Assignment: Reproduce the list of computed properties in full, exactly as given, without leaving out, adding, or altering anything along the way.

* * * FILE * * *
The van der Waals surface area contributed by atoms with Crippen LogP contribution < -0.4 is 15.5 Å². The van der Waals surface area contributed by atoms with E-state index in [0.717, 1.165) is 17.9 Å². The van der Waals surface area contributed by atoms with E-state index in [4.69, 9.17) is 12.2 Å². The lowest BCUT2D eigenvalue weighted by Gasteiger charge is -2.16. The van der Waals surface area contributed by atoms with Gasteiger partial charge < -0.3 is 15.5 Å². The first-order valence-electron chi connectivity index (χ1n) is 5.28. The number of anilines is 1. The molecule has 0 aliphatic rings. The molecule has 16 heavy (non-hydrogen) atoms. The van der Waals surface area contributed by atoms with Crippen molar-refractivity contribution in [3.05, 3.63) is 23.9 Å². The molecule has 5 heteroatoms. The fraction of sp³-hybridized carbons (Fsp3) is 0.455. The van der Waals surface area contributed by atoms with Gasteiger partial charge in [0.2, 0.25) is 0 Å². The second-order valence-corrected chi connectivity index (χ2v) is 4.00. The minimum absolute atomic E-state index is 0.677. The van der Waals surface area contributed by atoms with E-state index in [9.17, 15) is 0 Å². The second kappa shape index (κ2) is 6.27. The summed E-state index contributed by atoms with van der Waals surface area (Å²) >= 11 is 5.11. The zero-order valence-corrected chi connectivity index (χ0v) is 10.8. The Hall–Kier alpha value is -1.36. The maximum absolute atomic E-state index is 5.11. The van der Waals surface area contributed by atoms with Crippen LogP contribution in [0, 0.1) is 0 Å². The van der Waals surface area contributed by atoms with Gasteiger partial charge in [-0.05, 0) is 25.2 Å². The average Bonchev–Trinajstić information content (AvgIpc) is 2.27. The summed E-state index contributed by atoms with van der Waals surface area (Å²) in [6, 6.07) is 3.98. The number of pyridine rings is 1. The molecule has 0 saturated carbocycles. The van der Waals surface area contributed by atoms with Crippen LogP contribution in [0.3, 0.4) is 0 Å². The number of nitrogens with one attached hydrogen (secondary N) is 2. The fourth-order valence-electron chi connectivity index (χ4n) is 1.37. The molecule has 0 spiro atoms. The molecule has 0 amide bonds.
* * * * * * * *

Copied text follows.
The van der Waals surface area contributed by atoms with Crippen LogP contribution < -0.4 is 15.5 Å². The van der Waals surface area contributed by atoms with E-state index in [0.717, 1.165) is 17.9 Å². The van der Waals surface area contributed by atoms with E-state index in [4.69, 9.17) is 12.2 Å². The lowest BCUT2D eigenvalue weighted by Gasteiger charge is -2.16. The van der Waals surface area contributed by atoms with Gasteiger partial charge < -0.3 is 15.5 Å². The first-order valence-electron chi connectivity index (χ1n) is 5.28. The number of anilines is 1. The molecule has 0 aliphatic rings. The molecule has 16 heavy (non-hydrogen) atoms. The van der Waals surface area contributed by atoms with Crippen molar-refractivity contribution in [3.05, 3.63) is 23.9 Å². The molecule has 5 heteroatoms. The fraction of sp³-hybridized carbons (Fsp3) is 0.455. The van der Waals surface area contributed by atoms with Gasteiger partial charge in [0.2, 0.25) is 0 Å². The second-order valence-corrected chi connectivity index (χ2v) is 4.00. The minimum absolute atomic E-state index is 0.677. The van der Waals surface area contributed by atoms with E-state index in [9.17, 15) is 0 Å². The second kappa shape index (κ2) is 6.27. The summed E-state index contributed by atoms with van der Waals surface area (Å²) >= 11 is 5.11. The zero-order valence-corrected chi connectivity index (χ0v) is 10.8. The Hall–Kier alpha value is -1.36. The maximum absolute atomic E-state index is 5.11. The van der Waals surface area contributed by atoms with Crippen LogP contribution in [0, 0.1) is 0 Å². The van der Waals surface area contributed by atoms with Gasteiger partial charge in [-0.05, 0) is 25.2 Å². The average Bonchev–Trinajstić information content (AvgIpc) is 2.27. The summed E-state index contributed by atoms with van der Waals surface area (Å²) in [6, 6.07) is 3.98. The number of pyridine rings is 1. The molecule has 0 saturated carbocycles. The van der Waals surface area contributed by atoms with Crippen LogP contribution in [0.3, 0.4) is 0 Å². The number of nitrogens with one attached hydrogen (secondary N) is 2. The fourth-order valence-electron chi connectivity index (χ4n) is 1.37. The molecule has 0 spiro atoms. The molecule has 0 amide bonds.